In Santa Clara County, the “missing middle” is considered families who earn between $85,050 and $135,250 per year, and individuals who make between $66,150 and $105,200 per year. That’s 20 percent of San Jose households.
The council recently dedicated funds to help meet the needs of the “missing middle,” allocating $10 million on April 19 to focus on middle class housing.
In a memo issued Friday, Councilmember Pam Foley is proposing that city officials explore the creation of a down payment assistance program to help moderate-income, first-time homebuyers afford a down payment.
“Many middle-income, first-time homebuyers searching in the San Jose market find themselves capable of making a mortgage payment, but struggling to save enough funds for a downpayment,” Foley wrote.
Foley added that the city has already implemented first-time homebuyer programs for teachers in which San Jose offered deferred-payment
s loans. Santa Clara County’s Measure A – a 2016 affordable housing bond – also allocated $25 million in first-time homebuyer assistance.
General Plan Review
As the city prepares for its second review of the Envision San Jose 2040 General Plan, councilors on Tuesday will decide what aspects of the plan a task force will review this fall.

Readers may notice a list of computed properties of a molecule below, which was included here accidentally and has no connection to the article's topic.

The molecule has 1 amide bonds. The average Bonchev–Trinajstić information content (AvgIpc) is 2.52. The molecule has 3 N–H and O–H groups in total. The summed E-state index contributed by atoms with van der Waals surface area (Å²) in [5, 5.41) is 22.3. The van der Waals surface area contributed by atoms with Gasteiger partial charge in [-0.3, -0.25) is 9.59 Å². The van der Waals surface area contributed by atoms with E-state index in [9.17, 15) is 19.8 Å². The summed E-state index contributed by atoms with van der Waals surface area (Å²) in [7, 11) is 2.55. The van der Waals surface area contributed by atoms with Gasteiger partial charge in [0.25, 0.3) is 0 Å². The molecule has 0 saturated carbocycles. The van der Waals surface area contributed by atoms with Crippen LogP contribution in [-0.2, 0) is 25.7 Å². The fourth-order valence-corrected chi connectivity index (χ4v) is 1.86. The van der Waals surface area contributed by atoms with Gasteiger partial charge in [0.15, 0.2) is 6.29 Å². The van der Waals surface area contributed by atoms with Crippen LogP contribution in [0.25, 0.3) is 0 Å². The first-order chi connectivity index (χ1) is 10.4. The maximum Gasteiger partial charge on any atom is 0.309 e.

San Jose’s 2040 general plan, which guides development and environmental sustainability, is projected to accommodate 470,000 new residents and 382,000 new jobs. City officials are proposing that the task force review four aspects of the plan: redistributing job growth in North Coyote Valley, re-analyzing urban village growth and its affordable housing goals, reducing vehicle miles traveled and integrating housing in underutilized business corridors.
Liccardo, Jimenez, Peralez and Arenas suggested exploring the creation of opportunity housing, which is the redevelopment of single-family lots to two to four units per parcel.
“A major strategy of our General Plan is planning for high-density multi-family and mixed-use housing along our commercial corridors through Urban Villages,” Liccardo, Jimenez, Peralez and Arenas wrote. “However, we can do more to create opportunities, and there remains a need for medium density “opportunity housing” that includes duplexes, triplexes, or fourplexes.”
In addition to looking at the job redistribution of North Coyote Valley, the lawmakers requested the task force look at the Mid-Coyote Urban Reserve, and explore how the city can preserve the space and wildlife living there.
Finally, the group asked the task force to re-analyze the Evergreen-East Hills Development Policy. The section of San Jose has exhausted its growth, and elected leaders want to examine how vehicle miles traveled could influence the area’s future growth.
The San Jose City Council meets 10 a.m. Tuesday inside the council chambers at City Hall, 200 East Santa Clara Street in San Jose.
Contact Grace Hase at firstname.lastname@example.org or follow @grace_hase on Twitter.